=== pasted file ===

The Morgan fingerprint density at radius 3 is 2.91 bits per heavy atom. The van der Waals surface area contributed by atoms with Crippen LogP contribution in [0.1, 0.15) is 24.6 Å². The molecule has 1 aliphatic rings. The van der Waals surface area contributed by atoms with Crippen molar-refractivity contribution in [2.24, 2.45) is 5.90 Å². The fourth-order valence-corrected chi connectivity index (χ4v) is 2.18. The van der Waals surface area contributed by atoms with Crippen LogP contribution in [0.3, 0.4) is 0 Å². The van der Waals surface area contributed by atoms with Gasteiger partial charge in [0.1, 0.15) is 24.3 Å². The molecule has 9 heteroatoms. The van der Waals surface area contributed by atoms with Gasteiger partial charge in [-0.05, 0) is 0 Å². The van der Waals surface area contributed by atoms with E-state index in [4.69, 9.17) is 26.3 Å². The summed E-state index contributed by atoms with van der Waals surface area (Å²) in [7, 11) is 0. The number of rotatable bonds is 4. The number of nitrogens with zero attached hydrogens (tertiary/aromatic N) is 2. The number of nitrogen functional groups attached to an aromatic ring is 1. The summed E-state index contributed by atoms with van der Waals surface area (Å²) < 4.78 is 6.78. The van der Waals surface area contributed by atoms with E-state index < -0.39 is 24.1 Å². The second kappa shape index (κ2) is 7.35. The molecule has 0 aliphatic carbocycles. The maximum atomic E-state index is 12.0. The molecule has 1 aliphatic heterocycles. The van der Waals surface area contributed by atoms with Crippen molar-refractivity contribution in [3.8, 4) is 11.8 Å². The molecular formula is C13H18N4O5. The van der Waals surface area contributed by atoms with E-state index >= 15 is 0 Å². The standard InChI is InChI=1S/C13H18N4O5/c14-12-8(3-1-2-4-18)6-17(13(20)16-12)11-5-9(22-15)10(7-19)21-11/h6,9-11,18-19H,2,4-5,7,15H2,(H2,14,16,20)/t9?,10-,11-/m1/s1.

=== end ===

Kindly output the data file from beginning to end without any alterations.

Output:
The Morgan fingerprint density at radius 3 is 2.91 bits per heavy atom. The van der Waals surface area contributed by atoms with Crippen LogP contribution in [0.1, 0.15) is 24.6 Å². The molecule has 1 aliphatic rings. The van der Waals surface area contributed by atoms with Crippen molar-refractivity contribution in [2.24, 2.45) is 5.90 Å². The fourth-order valence-corrected chi connectivity index (χ4v) is 2.18. The van der Waals surface area contributed by atoms with Crippen LogP contribution in [0.3, 0.4) is 0 Å². The van der Waals surface area contributed by atoms with Gasteiger partial charge in [0.1, 0.15) is 24.3 Å². The molecule has 9 heteroatoms. The van der Waals surface area contributed by atoms with Gasteiger partial charge in [-0.05, 0) is 0 Å². The van der Waals surface area contributed by atoms with E-state index in [4.69, 9.17) is 26.3 Å². The summed E-state index contributed by atoms with van der Waals surface area (Å²) in [7, 11) is 0. The number of rotatable bonds is 4. The number of nitrogens with zero attached hydrogens (tertiary/aromatic N) is 2. The number of nitrogen functional groups attached to an aromatic ring is 1. The summed E-state index contributed by atoms with van der Waals surface area (Å²) < 4.78 is 6.78. The van der Waals surface area contributed by atoms with E-state index < -0.39 is 24.1 Å². The second kappa shape index (κ2) is 7.35. The molecule has 0 aliphatic carbocycles. The maximum atomic E-state index is 12.0. The molecule has 1 aliphatic heterocycles. The van der Waals surface area contributed by atoms with Crippen molar-refractivity contribution in [3.8, 4) is 11.8 Å². The molecular formula is C13H18N4O5. The van der Waals surface area contributed by atoms with E-state index >= 15 is 0 Å². The standard InChI is InChI=1S/C13H18N4O5/c14-12-8(3-1-2-4-18)6-17(13(20)16-12)11-5-9(22-15)10(7-19)21-11/h6,9-11,18-19H,2,4-5,7,15H2,(H2,14,16,20)/t9?,10-,11-/m1/s1.